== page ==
|June 15, 2012|
Previously published on June 2012
In a recent decision, Senior Transeastern Lenders v. Official Comm. of Unsecured Creditors (In re TOUSA, Inc.), 2012 US App. LEXIS 9796 (11th Cir. May 15, 2012), the 11th Circuit Court of Appeals overturned a district court decision which had forcefully quashed a bankruptcy court decision to avoid, as a fraudulent transfer, a $400 million settlement and loan repayment by a parent company to a group of lenders (the “Transeastern lenders”). The TOUSA parent’s settlement and loan repayment was funded with the proceeds of new loans which were secured by guarantees and liens granted by subsidiaries who were not liable for the original loan. The 11th Circuit held that, under the applicable standard of review, the bankruptcy court did not “clearly err” in finding that the subsidiaries did not receive reasonably equivalent value in exchange for the guarantees and collateral. The district court had found that the opportunity for the enterprise to avoid bankruptcy and continue as a going concern constituted reasonably equivalent value. The 11th Circuit deferred to the conclusion of the bankruptcy court that, based on the facts of the case as they existed at the time of the transaction, bankruptcy was inevitable and that the costs of the transaction to the subsidiaries outweighed the benefits by a significant margin. To support its conclusion, the court referred to numerous internal TOUSA emails and communications from around the time of the transaction, as evidence that the transaction was likely to increase the risk of bankruptcy for the enterprise in a failing real estate market and that senior management knew or should have known this. The 11th Circuit did not address the question of whether intangible benefits, such as the opportunity to avoid bankruptcy, could ever constitute reasonably equivalent value.
Importantly, the 11th Circuit also held that the Transeastern lenders were the entities “for whose benefit” the guarantees and collateral were transferred to the new lenders-and were therefore “initial transferees” for purposes of Section 550(a)(1) of the Bankruptcy Code (i.e., the avoidance recovery provision). Subsequent transferees may raise a “good faith” defense to avoidance recovery under Section 550(a), but initial transferees may not. The Transeastern lenders had apparently argued that they were subsequent transferees of the proceeds of the new loans, and that the new lenders were initial transferees of the subsidiary guarantees and liens. The 11th Circuit rejected this argument, concluding that TOUSA never had control over the proceeds of the new loans because the loan documents for the new loans required that the proceeds be used to pay the Transeastern lenders. The 11th Circuit cited to its 1988 decision in In re Air Conditioning, Inc. of Stuart as controlling precedent. In Air Conditioning, the court imposed preference liability on an undersecured creditor for liens granted by the debtor to secure a letter of credit issued in favor of the creditor during the preference period. The court found that the creditor was the entity “for whose benefit” the liens were granted to the letter of credit issuer. The 11th Circuit found the TOUSA settlement and loan repayment transaction to be factually analogous. The Transeastern lenders also raised the policy argument that this reading of Section 550(a) would impose an extraordinary due diligence obligation on creditors receiving payments. The 11th Circuit rejected this argument as unsubstantiated, while also stating that “every creditor must exercise some diligence when receiving payment from a struggling debtor”.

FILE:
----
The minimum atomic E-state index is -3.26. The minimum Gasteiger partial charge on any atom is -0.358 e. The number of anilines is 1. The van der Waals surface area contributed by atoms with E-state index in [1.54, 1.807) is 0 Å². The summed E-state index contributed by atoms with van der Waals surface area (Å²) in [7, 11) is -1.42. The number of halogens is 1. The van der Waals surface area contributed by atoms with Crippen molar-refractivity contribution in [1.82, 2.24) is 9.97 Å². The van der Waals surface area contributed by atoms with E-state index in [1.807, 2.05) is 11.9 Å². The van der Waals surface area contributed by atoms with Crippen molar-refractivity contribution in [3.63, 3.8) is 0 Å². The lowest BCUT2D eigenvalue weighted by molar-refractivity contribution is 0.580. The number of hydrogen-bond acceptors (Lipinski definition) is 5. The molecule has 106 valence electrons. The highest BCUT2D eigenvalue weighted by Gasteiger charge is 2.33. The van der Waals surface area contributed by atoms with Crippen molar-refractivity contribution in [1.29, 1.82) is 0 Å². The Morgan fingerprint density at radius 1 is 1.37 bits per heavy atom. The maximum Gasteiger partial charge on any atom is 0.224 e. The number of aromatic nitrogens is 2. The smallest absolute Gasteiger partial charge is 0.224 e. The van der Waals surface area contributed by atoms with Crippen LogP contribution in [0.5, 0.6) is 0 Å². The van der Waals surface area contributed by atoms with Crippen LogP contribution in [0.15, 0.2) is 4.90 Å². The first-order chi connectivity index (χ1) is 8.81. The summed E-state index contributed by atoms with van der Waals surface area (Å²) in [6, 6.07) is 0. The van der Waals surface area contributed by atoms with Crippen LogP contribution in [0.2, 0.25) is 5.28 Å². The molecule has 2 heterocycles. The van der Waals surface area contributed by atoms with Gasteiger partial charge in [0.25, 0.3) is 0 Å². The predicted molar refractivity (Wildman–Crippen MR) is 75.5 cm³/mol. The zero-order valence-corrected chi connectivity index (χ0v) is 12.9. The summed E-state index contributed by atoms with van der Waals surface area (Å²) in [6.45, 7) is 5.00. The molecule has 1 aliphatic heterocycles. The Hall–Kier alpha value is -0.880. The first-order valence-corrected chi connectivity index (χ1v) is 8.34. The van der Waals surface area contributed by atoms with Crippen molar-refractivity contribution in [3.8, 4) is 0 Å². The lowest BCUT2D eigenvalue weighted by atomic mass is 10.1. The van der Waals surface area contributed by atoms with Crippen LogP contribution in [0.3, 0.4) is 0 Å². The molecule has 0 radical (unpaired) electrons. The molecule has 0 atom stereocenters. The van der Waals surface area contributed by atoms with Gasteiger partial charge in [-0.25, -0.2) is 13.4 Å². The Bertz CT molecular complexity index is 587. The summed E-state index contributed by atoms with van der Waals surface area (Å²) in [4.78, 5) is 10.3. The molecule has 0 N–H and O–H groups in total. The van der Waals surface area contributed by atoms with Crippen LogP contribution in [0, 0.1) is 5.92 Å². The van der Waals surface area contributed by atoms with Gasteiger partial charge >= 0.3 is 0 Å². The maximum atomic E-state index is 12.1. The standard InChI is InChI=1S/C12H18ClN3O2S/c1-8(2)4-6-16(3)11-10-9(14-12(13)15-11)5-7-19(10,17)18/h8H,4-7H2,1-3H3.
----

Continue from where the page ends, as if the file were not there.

At first blush, this aspect of the holding appears to expand significantly the universe of potential fraudulent transfer defendants and to impose an unreasonable due diligence obligation on lenders and other creditors who receive payments. However, while this result is troubling for these reasons, it is not technically inconsistent with Air Conditioning-though the 11th Circuit certainly could have declined to extend Air Conditioning. Although lenders and other creditors who receive payments need to be cognizant of the risks raised by the TOUSA holding, the true impact of the holding will not be fully understood until the lower courts resolve the ultimate remedies to be applied to the Transeastern lenders and the new lenders. Section 550 allows only a single recovery for a fraudulent transfer. Among other remedies, the bankruptcy court avoided the guarantees and liens granted by the subsidiaries to the new lenders, and ordered the Transeastern lenders to disgorge most of the settlement and loan repayment. The Transeastern lenders argued that this constitutes a double recovery. The 11th Circuit remanded the remedies questions to the district court.
The 11th Circuit decision was issued by a panel of three 11th Circuit judges, as is common. Following the decision, the Transeastern lenders have requested a rehearing en banc before all judges of the 11th Circuit.